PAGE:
As its machinations come into focus, it seems clearer to me that only a street fighter like Trump could have taken this on. It’s like we deplorable clingers are hanging on the very edge of a vast abyss. Perhaps Cruz or Marco Rubio would have had a chance in a more stable America, in a more virtuous America less poisoned by a massive propaganda machine. But not in this culture of corruption fed endlessly by political correctness.
America, as the Land of the Free, is being suffocated. The Constitution—a document that was designed to abolish slavery in all of its forms—is under water. It’s being sold down the river for a Nietzschean will-to-power style of politics in which too much power rests in the hands of too few people.
Would a Trump victory give us breathing room and allow Americans the chance to reassess our trajectory, and change course towards a semblance of political sanity? That may seem an open question to some Republicans who resist voting for Trump. Be that as it may, it is an open question. With a Hillary Clinton victory, the answer is a definitive “No. Closed question. No breathing space.”
She is committed to putting us on a path—very likely irreversible—to consolidate and centralize all power in nomenklatura style. It would permeate every aspect of life: medicine through Obamacare; education through Common Core; small businesses through more strangulating regulations; churches through Supreme Court judges who would virtually abolish the First Amendment. That’s just for starters.
We Are Way Beyond Requiring Virtue of Our Leaders
America gave up the luxury of assuming great character in our civic leaders when it turned its back on the idea of virtue. We are living in a post-virtue society. And the only hope of beginning to turn that around now is to make sure the Clinton crony machine does not control the reins of power. That means voting for Trump, however grimly you might feel the task.
I am drowning. Now is not the time for me to evaluate how polluted the air above the water might be. That simply doesn’t matter. I am thrashing about, and must come up for air. And I am not among the privileged who have access to an air pocket under there, so I’m coming up for air. It’s a survival reflex.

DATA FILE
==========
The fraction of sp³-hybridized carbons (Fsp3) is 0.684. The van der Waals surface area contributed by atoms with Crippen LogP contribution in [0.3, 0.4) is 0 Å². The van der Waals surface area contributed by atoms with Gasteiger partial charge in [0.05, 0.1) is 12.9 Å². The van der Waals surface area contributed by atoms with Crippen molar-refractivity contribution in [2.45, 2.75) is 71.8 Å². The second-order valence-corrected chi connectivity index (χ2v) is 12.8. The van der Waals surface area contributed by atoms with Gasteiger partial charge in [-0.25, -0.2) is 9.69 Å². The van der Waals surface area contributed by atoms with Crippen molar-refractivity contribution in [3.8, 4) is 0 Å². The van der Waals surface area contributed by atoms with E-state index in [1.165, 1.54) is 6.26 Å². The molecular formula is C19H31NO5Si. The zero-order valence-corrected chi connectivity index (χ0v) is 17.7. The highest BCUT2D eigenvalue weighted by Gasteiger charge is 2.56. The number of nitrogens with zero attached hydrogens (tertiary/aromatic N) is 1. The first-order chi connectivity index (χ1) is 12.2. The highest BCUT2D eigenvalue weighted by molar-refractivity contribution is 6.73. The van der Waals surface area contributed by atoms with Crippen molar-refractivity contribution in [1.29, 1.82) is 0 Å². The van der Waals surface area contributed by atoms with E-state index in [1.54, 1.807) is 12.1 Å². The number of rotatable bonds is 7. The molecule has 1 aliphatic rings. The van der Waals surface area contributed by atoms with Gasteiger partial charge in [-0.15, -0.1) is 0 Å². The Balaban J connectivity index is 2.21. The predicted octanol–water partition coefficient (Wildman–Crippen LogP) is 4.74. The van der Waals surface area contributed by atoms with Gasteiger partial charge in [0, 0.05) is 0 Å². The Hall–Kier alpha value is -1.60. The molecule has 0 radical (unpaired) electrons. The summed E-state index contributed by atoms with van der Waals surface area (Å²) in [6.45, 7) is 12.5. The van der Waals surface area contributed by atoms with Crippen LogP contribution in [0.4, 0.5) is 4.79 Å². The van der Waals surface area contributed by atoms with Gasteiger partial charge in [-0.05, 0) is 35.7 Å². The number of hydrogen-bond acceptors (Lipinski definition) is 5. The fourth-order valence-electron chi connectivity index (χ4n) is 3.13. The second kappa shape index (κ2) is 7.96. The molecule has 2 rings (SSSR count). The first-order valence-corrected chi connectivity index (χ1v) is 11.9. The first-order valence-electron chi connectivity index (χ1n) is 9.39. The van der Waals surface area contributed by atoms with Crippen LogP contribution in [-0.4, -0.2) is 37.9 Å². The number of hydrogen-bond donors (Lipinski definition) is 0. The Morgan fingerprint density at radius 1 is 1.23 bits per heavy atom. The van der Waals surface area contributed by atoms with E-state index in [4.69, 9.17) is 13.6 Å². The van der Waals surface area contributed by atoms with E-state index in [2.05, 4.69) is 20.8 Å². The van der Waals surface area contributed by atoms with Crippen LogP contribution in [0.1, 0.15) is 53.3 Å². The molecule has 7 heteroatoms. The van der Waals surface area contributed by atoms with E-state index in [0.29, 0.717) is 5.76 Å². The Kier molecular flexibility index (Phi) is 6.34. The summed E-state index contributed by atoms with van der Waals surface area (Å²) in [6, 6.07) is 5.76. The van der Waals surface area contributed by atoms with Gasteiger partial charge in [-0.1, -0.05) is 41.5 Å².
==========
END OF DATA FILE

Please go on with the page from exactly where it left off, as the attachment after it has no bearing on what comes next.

I am faced with the stifling prospect of losing my constitutional right to express myself.
I am falling into a deep pit. If there is a branch to hold onto that could break the fall and allow me to stabilize myself, allow me to climb back to solid ground, I’ll grab it. It’s no use trying to determine whether the branch is deeply rooted, whether it’s poisonous, or if I would fall anyway. I’m going to grab onto the branch, even if you tell me it’s a decoy or an illusion. Why? Because I know the pit is real. Because I know I am falling. And because there is no other choice.
Someone has me in a chokehold. I can’t breathe. I will accept help from anyone who offers it to me. There’s no time to do a checklist on my potential rescuer’s character, or tsk-tsk him about what bad things he said or did in his personal past, or to question his sincerity at offering help.
I am faced with the stifling prospect of losing my constitutional right to express myself. Hillary Clinton is on track to complete what President Obama started on the censorship front. So I will vote for the only alternative who offers hope for preserving the Bill of Rights.
As I said at the beginning, I cherish my right to vote by secret ballot. And I revere the right to speak openly without the perpetual threat of personal ruin for doing so. This leads me, in this particular year, to explain publicly why I’ve decided to pull the lever for Donald Trump. And why I hope many other Americans do so as well.
Stella Morabito is a senior contributor to The Federalist. Follow Stella on Twitter.